It is a thing of beauty.
For at least a decade, this wedge of land just west of Jamaica Pond has been a hidden haven for bike enthusiasts. They came in here, hand-built trails of bumps and jumps, and got airborne.
Tucked between Parkman Drive and Prince Street and largely hidden in the trees, it remained secret. And then a couple of years ago, Kyle Orrico and a couple of buddies decided to make the unofficial dirt jump park into something more ambitious.
What they achieved leaves you gape-mouthed with wonder. It starts with perfectly formed bumps, and symmetrical berms. A hairpin turn is glass-smooth. Beyond it are huge doubles — ramps more than 10 feet high — where cyclists soar.
Three guys made all of this, using just shovels and occasional help from friends. It took thousands of hours.
They did a great job. So great, the city is shutting it down. The new scale of the place made it much easier to spot. Greenspace devotees freaked out.
“You can’t just go into the Emerald Necklace and start digging it up with no authorization,” says John Iappini, of the Jamaica Pond Association. “This is a criminal act. If [Frederick Law] Olmsted was alive he would probably have a heart attack.”
To build their berms and jumps, Orrico and his friends dug large holes into the forest here, leaving roots on some dozen trees exposed. The parks department says that will eventually kill the trees. The city is preparing to take down the ramps and return the land to its former state, which probably will cost up to $10,000, says Parks Commissioner Chris Cook.
Orrico says the trail makers would be happy to work with the city to cover up the roots, and find a way to keep the track, which he says activates a patch of park that wasn’t being used for anything, unless you count trash dumping and drug-taking.
“What can you do here, besides get bitten by mosquitoes,” he asked, as we stood there at dusk, getting bitten by mosquitoes. “We’re not here to destroy anything. We want to build something cool and unique. No one has used this place for years.”
It doesn’t matter if people use that patch of forest, says Gerry Wright, president of the Friends of Jamaica Pond. It matters only that it is there, serving as a watershed, part of an ecosystem.
“People can say it is just one dirt bike track, but that one track has damaged many trees,” says Wright, who wrote and performs a one-man play about Olmsted. “It’s a small symbol of what is happening across the world.”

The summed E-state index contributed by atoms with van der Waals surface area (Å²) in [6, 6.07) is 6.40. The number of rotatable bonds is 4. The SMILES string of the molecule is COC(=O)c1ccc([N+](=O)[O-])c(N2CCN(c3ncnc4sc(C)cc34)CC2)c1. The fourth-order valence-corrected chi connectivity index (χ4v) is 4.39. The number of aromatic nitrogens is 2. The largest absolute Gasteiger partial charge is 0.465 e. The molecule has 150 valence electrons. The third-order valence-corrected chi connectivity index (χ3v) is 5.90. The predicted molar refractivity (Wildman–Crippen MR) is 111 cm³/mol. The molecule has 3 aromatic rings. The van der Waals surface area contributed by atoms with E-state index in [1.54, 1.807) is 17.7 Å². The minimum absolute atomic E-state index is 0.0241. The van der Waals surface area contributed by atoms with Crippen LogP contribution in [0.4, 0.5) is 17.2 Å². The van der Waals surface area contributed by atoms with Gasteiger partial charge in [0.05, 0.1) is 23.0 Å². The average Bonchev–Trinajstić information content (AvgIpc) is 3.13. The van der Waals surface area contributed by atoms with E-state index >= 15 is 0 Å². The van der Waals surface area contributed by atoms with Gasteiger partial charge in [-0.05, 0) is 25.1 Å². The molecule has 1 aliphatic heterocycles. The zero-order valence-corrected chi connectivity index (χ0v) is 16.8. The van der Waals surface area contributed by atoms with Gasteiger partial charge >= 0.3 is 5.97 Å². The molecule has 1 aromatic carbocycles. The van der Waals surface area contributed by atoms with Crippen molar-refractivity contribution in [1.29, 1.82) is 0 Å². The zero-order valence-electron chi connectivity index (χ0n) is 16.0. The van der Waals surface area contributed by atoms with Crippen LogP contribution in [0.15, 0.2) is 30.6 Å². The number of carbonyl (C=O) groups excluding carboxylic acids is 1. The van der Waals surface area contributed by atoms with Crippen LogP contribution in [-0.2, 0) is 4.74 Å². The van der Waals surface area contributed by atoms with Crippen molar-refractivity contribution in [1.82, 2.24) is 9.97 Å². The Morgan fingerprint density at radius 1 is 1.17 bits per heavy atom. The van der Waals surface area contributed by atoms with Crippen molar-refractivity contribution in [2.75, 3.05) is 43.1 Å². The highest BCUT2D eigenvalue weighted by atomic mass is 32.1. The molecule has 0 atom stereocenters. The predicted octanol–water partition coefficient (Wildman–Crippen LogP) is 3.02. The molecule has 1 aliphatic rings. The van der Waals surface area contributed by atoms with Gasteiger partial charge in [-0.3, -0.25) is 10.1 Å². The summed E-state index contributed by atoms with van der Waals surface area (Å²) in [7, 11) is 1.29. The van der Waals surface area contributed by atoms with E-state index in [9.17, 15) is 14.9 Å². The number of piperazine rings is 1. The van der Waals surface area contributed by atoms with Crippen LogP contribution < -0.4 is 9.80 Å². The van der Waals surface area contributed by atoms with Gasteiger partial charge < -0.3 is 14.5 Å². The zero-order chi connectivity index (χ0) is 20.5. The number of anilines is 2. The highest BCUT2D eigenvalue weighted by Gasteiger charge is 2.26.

It’s easy to sympathize with Wright, especially when he puts it in those terms. But Orrico and company make a compelling case, too. Boston desperately needs the initiative and inventiveness this bike trail represents, not to mention the impulse to activate a moribund place. Too often, that impulse has no outlet, stymied by the city’s hidebound ways. So we see rogue initiatives: Public art like Matthew Hincman’s terrific two-backed bench, which sat by Jamaica Pond for days before city workers removed it (it has since been returned). And other stunt parks — a bike park in the Fenway that was eventually razed, and a skate park on the southwest corridor in JP, which the city also removed, then returned.
For bikers, the desire to jump is truly pent-up. A decade ago, they were promised a skate park under the ramps by the Zakim Bridge. It has moved glacially, beset by funding issues and red tape. There is finally enough money to begin construction in the fall, but only if further bureaucratic hurdles can be cleared.
Who can blame Orrico and his friends for taking matters into their own hands?
The city is sympathetic. “They obviously spent an incredible amount of time and energy,” says Parks Commissioner Cook, who was a skateboarder in his youth. “The scale of it is very impressive.” Cook says he wants to work with the cyclists to find another spot for a dirt jump park, away from the hallowed ground where Orrico’s track sits.
But the bikers lose this masterpiece. Even Olmsted might be sad all their work was wasted.